Hank Sinatra reaches back to the 1940’s and ’50s, for some of the greatest music ever written. Hank has his roots in country, swing, lounge and pop, and he knows a good song transcends any genre.
“Willie Nelson got it right, when he came out with his ‘Stardust’ album,” says Hank. Here were all these timeless jazz and pop classics, sung by a country musician, and it was great. That’s the sound I’m going for today.”
In a typical set of Hank’s, you can hear songs like “Crazy,” “The Lady is a Tramp,” “Funny How Time Slips Away” and “Fly Me to the Moon.” These are classic tunes that everyone knows, and looks forward to hearing again.
“I haven’t heard anyone doing this type of music today. We’re going from pop to country to swing to jazz to blues, and more. These songs and tunes work equally well in a quiet uptown dinner spot or at rowdy bar. Stripped of its labels, it’s all good music.”
Hank mines the best songs from artists such Nat King Cole, Ray Charles, Willie Nelson, Elvis Presley, Merle Haggard, Hank Williams and of course, Frank Sinatra. He delivers them in his own clean, smooth voice, and backs them with a solid beat that makes them swing.
“That’s the main thing, the swing beat,” Hank explains. “It always grabs me, and the audience gets it too. I love to look out and see all the heads bobbing and the toes tapping. Whether the tune is fast or slow, that steady bounce is where it’s at.”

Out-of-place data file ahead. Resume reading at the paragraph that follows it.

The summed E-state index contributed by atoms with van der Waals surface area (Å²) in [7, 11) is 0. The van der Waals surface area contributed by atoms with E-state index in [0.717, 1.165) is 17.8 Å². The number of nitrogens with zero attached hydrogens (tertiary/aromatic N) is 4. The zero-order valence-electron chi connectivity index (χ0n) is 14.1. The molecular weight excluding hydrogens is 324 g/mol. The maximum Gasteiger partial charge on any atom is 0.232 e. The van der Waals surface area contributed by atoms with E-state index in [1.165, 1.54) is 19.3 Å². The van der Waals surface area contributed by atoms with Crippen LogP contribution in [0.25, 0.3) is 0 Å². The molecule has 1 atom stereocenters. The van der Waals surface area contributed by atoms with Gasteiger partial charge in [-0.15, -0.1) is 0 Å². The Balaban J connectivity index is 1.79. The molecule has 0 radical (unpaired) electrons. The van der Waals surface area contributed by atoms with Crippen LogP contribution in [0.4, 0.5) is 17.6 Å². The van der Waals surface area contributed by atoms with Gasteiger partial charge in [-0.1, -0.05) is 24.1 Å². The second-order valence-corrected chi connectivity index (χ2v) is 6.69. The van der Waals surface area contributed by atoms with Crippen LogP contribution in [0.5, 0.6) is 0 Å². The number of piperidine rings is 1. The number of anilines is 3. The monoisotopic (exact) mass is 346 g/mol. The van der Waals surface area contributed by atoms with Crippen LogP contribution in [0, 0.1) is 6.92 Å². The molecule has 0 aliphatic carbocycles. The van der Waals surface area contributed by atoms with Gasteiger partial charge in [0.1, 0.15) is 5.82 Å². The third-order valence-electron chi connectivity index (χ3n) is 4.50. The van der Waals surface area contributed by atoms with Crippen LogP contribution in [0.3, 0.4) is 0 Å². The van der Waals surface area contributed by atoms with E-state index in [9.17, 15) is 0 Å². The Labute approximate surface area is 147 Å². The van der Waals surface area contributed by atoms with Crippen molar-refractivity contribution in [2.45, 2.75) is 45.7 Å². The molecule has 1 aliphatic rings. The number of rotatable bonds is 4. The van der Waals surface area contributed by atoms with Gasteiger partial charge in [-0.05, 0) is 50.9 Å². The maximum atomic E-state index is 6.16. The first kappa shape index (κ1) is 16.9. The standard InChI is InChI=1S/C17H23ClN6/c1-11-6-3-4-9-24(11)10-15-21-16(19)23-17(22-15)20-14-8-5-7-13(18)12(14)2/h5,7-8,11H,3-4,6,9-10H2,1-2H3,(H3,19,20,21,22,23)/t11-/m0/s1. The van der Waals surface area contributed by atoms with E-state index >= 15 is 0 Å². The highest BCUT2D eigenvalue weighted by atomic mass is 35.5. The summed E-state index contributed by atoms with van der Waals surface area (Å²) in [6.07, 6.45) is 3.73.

Hank and his bandmates have worked out the arrangements needed to bring these songs to a new setting. The pop tunes from the ’40s and ’50’s usually where recorded by a big band or full orchestra. Now Hank and his band capture the same feeling with a couple of guitars, or his quartet.
And there’s another special instrument, though it’s never visible on the stage.
Hank explains, “I learned to do this when I was just a kid. I loved to sing all the time, and would play around with exploring the limits of my voice. I found I could make a sound just like a trumpet or trombone, and later I heard recording of the Mills Brothers, who would use this technique in their act. So now when I need an instrumental solo, I often just sing it.”
Hank is performing the Pacific Northwest as a solo act, as a guitar duo, or as a full quartet. The band can perform acoustic or amplified.